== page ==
slightly bleak, if realistic, view, Walker sees this as a metaphor for what
is happening to cities today, whereby the pressure of increasing
populations, high rents, lack of space and congestion hangs heavy. Her
lines, which, on the surface, seem to hold things together, are brittle.
One worries as to how much more pressure they can take.
While Walker’s linear style might be seen as an exploration into postcubist
– digital even – formal deconstruction of the pictorial space, it is
arguably also an employment of Byzantine – or inverse – perspective.
Walker herself describes ‘a move backwards to a fragmented medieval
space’. Byzantine perspective – frequently used in the painting of icons –
locates the vanishing point outside of the painting, where the viewer
stands, rather than within the painting, as is the case with linear
perspective. The viewer thus experiences multiple points of perspective,
which has been described by the Atelier Saint-André as ‘allow[ing] the
viewer a window into the Kingdom of God’.2
Perhaps not inappropriately, then, Walker’s paintings also call to mind
medieval illuminated manuscripts. From a distance, the horizontal
sequences of marks might easily be mistaken for lines of Arabic or
Hebrew script. Even on knowing whence the imagery derives, one
cannot help but look for hidden meaning in the calligraphy – this
‘indelible writing on the landscape’. And elements are indeed buried in
these archaeological canvases and panels, for Walker works in layers,
building up and sanding down, creating a palimpsest out of ghostly
traces. Between the planes is a pictorial space, different from the illusion
of space suggested by perspective. Aware of this scriptural similarity,
Walker sometimes creates an edge to her composition, like the
decorated border of a manuscript – another demarcation or boundary
line, attempting, perhaps, to restrict the growth of the cities within.
Metropolises abound enough.
It was a friend’s throw-away comment that the line seemed to be the
most important aspect of her work, that led to Walker ridding her
practice of nearly all else, focusing solely on this line – reducing her
painting to its drawn – or perhaps written – essence. For more than a
decade, Walker worked in watercolour, her painting becoming
increasingly graphic. She sees her current style as a distillation of
watercolour techniques, transferred to oil paint.
Her process begins with photographs that she takes from high vantage
points – the Natwest Tower, the Empire State Building, upstairs in her
studio – looking down over cities. She inversely projects these images on
to her panels, canvases or papers and traces the outlines in black,
simplifying and subtracting as she goes. She then builds up layers of
wash, in different colours, before painting over the black lines in white.
This, she sees as ‘almost like trying to write across things’, creating a
photographic reversal, transcribing and translating. Layers are built using
primer, often repeating the process – reprojecting, redrawing,
relayering, repriming – to create a mesh of hidden worlds. With her
divided cities, each section is drawn from the projection of a different
city, arbitrarily partitioned, amorphously shaped. Areas are marked out
atlas-like, new boundaries defined with primer. String and cotton are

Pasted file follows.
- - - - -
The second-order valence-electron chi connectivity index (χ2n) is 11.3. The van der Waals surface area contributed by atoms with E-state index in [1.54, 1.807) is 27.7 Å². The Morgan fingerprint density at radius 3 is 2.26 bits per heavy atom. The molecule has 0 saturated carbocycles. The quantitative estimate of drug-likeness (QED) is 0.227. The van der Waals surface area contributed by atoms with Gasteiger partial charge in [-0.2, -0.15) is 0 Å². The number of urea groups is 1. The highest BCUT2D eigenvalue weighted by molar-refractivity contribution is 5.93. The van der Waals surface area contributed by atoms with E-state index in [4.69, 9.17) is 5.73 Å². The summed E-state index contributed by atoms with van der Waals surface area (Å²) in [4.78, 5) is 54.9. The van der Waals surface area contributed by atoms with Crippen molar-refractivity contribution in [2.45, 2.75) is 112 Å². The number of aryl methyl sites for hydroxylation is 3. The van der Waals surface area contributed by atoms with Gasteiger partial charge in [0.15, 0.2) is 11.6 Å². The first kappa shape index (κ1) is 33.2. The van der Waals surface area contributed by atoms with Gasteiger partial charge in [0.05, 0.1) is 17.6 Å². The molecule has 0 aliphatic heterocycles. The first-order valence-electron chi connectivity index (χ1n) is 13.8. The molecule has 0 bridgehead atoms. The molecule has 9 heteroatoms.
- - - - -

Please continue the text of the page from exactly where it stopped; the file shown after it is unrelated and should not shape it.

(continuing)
sometimes worked into the layers, adding further tension and divisions –
every strand, every mark, demarcating, dislocating, dissevering. Vertical
clefts appear when the paint drips downwards, pooling at the bottom, in
contrast to the tiny buildings, collapsing under the increasing weight
above them, dissolving into nothing, sinking into the quicksands of
imagination, vision and time.
Colour is significant to Walker as well. Sometimes she paints ‘stripes’
across her compositions, dividing the cities still further. Contrarily, the
wash on top softens their outlines, blurring the boundaries beneath.
Identifying with the Northern landscape tradition, in which light is
important, yet colour tends to the monochrome, Walker sees her lines
as the encapsulation of light – almost as if she were drawing with rays,
tracing the photograph as if it were itself a drawing. In between these
lines, beneath and above, she uses complex, contrasting colours,
pushing the boundaries in yet another dimension. On the surface, she
often uses silver or gold, to pull out the imagery still further. Like the
Sienese master, Duccio di Buoninsegna’s, Walker’s linear and decorative
style maintains a lyrical note, with the use of colour creating pattern and
rhythm. Depending on the angle from which you approach one of her
works, the white outlines luminesce and reflect – or perhaps refract –
different colours from their inner rainbows. There is an element of batik,
or of scratching away at the surface to reveal what lies beneath.
Indeed, Walker describes her work as ‘trying to do something between
writing and image-making’ and as ‘looking down and seeing what we’re
going to leave behind’. The ruins of previous civilisations lie hidden
beneath the sand, sometimes covered over and built upon, before being
rediscovered and revealed. This ongoing process of defining, destroying,
disguising and deciphering – humankind’s action towards its urban
habitat – is metaphorically re-enacted in Walker’s work. Thus, while her
compositions, overall, might seem – even seek – to divide, they most
certainly do not blind. If anything, they open their viewers’ eyes to a
whole new realm of possibilities and understanding, both for the past,
the present and the future. If only civilisation could learn some
© Anna McNay, December 2016
1Suzy Kassem, Rise Up and Salute the Sun: The Writings of Suzy Kassem, Boston: Awakened Press, 2011